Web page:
by Rachel Kaschner | April 8, 2016
As you likely know, Engineering Career Services works with a multitude of employers who are looking to hire Ohio State engineering students. Some of the employers come on campus to do their recruitment. Other employers prefer to simply post jobs that are specific to our students. While ECS puts a lot of time and effort into screening the high number of job postings that we receive, there is always a possibility that a fraudulent one could slip through unnoticed. Additionally, when you are searching on public job boards, you may encounter postings that are not trustworthy. Below is some advice on warning signs to look out for, so that you know if the job you are about to apply to is legitimate—or not. Avoid being taken advantage of by using these tips to spot fraudulent job postings.
The ad is poorly written.Read More
If the …
by Ashley Taylor | April 1, 2016
Say what you want about positive psychology, but recent findings in the field support the idea that happiness fuels success, not the other way around. And who doesn’t strive for success? Since utilizing your strengths contributes to happiness and happiness influences achievement, let’s talk about YOUR strengths!
Knowing your strengths
Taking a values or strengths inventory such as VIA gives you a vocabulary that is useful in effectively articulating your strengths—an invaluable quality in the job search. Since those who are rarely introspective spend little time in self-reflection, tools like VIA offer a path to starting that internal conversation. The VIA survey takes approximately 15 minutes and asks participants 120 questions to get an idea of their character values. Once complete, you receive a report of your individual order of character strengths.
Understanding your points of strength make you more aware and apt to use them. According to Lavy … Read More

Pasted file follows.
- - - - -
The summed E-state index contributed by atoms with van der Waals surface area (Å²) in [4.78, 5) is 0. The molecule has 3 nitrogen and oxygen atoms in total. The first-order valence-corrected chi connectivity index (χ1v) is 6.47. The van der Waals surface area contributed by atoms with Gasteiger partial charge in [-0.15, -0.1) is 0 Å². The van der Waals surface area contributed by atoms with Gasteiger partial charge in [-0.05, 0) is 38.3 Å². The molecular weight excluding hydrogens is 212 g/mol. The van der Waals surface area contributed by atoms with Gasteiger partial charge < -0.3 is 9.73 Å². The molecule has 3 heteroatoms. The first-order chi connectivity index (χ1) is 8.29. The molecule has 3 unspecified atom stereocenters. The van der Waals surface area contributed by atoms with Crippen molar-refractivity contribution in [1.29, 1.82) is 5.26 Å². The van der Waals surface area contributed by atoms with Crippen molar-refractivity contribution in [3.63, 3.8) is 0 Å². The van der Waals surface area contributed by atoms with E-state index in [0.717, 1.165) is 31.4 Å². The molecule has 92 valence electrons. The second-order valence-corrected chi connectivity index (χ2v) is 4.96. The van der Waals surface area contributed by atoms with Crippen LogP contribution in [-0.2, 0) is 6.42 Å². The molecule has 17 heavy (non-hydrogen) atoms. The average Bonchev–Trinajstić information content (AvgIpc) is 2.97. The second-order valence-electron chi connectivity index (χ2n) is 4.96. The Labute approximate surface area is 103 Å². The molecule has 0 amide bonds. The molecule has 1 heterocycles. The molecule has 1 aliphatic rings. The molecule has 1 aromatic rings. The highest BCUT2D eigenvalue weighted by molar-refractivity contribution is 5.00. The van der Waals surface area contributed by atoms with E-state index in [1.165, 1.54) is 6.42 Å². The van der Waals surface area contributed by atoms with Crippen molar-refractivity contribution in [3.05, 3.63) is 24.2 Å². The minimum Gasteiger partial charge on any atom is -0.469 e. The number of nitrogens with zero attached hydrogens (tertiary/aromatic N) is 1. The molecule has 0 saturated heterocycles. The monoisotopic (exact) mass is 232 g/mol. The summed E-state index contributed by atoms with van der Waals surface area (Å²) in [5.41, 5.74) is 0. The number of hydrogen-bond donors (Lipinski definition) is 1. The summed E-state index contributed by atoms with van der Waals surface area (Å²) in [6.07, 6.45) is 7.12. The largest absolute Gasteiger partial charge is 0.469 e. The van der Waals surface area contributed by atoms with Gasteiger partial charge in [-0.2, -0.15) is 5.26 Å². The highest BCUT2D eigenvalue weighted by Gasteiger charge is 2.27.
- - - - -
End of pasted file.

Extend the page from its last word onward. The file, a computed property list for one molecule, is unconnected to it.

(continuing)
by Rachel Kaschner | March 24, 2016
Anytime that you can make the recruiter’s job easier, the better. Recruiters typically have an average of 118 applicants per open position according to Forbes if not more applicants than that based on the company size. Consider the first thing employers may read on the resume...resume objectives, summaries, or profiles. Are these just different names for the same thing? The short answer is no--however, you need to pick just one of these rather than having a combination! Make sure you are using what sells you the best AND helps the person reading the resume understand why you are a fit for the job. The following will explain the purpose of each and how to write them.
Resume objectives tell the employer what type of employment you are seeking—they typically call out a specific position. Objective statements are goal oriented, focus on your future, and may indicate when you are … Read More
by Danielle Corrigan | March 11, 2016
We’ve all heard online warning phrases like “what you put on the Internet stays forever” or “what you say or do online is permanent.” But checking our social media accounts has become part of our daily routines. The rise of social networking sites has opened up various platforms for us to express ourselves, which also means our digital footprints are increasing. Anyone, including a potential employer, can learn a lot about you based on your social media profiles in a relatively short time. But do employers actually look at your Facebook or your most recent Tweet? The answer is yes. According to the 2014 Social Recruiting Survey led by Jobvite, 93% of recruiters will review a candidate’s social profile before making a hiring decision. Therefore, whether you agree with this as a screening practice or not, here are the top dos and don’ts for using social media.
by Katy Arenschield | March 3, 2016
No matter what environment you are in – a job setting, an interview, a networking event; your nonverbal communication is equally as important as what you say. In fact, I’d argue that it is MORE important. Take this example: your supervisor asks you to come in on a Saturday to complete a project, and you say “yes”. However, you say it with an obvious eye roll. While you are being agreeable, he will know that you are unhappy with the idea of working on the weekend. Our gestures often say more than our words and can indicate our true feelings.
“Nonverbal cues” refers to all communication between people that do not have a direct verbal translation. Examples of these are body movements and facial expressions. These nonverbal cues are extremely important in the work place because how others perceive you impacts … Read More